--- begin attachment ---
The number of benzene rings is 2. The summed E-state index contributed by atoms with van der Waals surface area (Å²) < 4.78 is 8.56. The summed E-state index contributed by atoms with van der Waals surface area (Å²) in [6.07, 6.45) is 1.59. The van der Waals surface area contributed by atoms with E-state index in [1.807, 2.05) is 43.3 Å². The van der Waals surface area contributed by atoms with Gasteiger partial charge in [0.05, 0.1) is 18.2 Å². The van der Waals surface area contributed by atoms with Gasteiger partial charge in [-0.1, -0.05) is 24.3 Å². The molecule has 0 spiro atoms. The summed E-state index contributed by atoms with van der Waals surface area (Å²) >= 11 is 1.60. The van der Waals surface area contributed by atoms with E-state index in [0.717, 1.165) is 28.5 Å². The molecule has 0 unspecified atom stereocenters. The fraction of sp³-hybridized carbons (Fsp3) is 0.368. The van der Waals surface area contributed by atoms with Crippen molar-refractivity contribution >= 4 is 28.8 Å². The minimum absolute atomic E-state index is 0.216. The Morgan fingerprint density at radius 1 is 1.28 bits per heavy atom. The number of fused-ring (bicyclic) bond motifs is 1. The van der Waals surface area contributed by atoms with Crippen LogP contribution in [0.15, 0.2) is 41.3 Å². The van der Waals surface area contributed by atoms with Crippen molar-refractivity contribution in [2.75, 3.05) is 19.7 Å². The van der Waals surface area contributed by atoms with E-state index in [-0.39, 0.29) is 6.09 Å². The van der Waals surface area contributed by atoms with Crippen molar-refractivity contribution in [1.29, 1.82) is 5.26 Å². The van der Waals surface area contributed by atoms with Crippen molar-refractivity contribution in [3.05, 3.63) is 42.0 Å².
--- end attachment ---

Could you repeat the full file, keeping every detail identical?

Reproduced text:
The number of benzene rings is 2. The summed E-state index contributed by atoms with van der Waals surface area (Å²) < 4.78 is 8.56. The summed E-state index contributed by atoms with van der Waals surface area (Å²) in [6.07, 6.45) is 1.59. The van der Waals surface area contributed by atoms with E-state index in [1.807, 2.05) is 43.3 Å². The van der Waals surface area contributed by atoms with Gasteiger partial charge in [0.05, 0.1) is 18.2 Å². The van der Waals surface area contributed by atoms with Gasteiger partial charge in [-0.1, -0.05) is 24.3 Å². The molecule has 0 spiro atoms. The summed E-state index contributed by atoms with van der Waals surface area (Å²) >= 11 is 1.60. The van der Waals surface area contributed by atoms with E-state index in [0.717, 1.165) is 28.5 Å². The molecule has 0 unspecified atom stereocenters. The fraction of sp³-hybridized carbons (Fsp3) is 0.368. The van der Waals surface area contributed by atoms with Crippen molar-refractivity contribution >= 4 is 28.8 Å². The minimum absolute atomic E-state index is 0.216. The Morgan fingerprint density at radius 1 is 1.28 bits per heavy atom. The number of fused-ring (bicyclic) bond motifs is 1. The van der Waals surface area contributed by atoms with Crippen LogP contribution in [0.15, 0.2) is 41.3 Å². The van der Waals surface area contributed by atoms with Crippen molar-refractivity contribution in [2.75, 3.05) is 19.7 Å². The van der Waals surface area contributed by atoms with E-state index in [-0.39, 0.29) is 6.09 Å². The van der Waals surface area contributed by atoms with Crippen molar-refractivity contribution in [1.29, 1.82) is 5.26 Å². The van der Waals surface area contributed by atoms with Crippen molar-refractivity contribution in [3.05, 3.63) is 42.0 Å².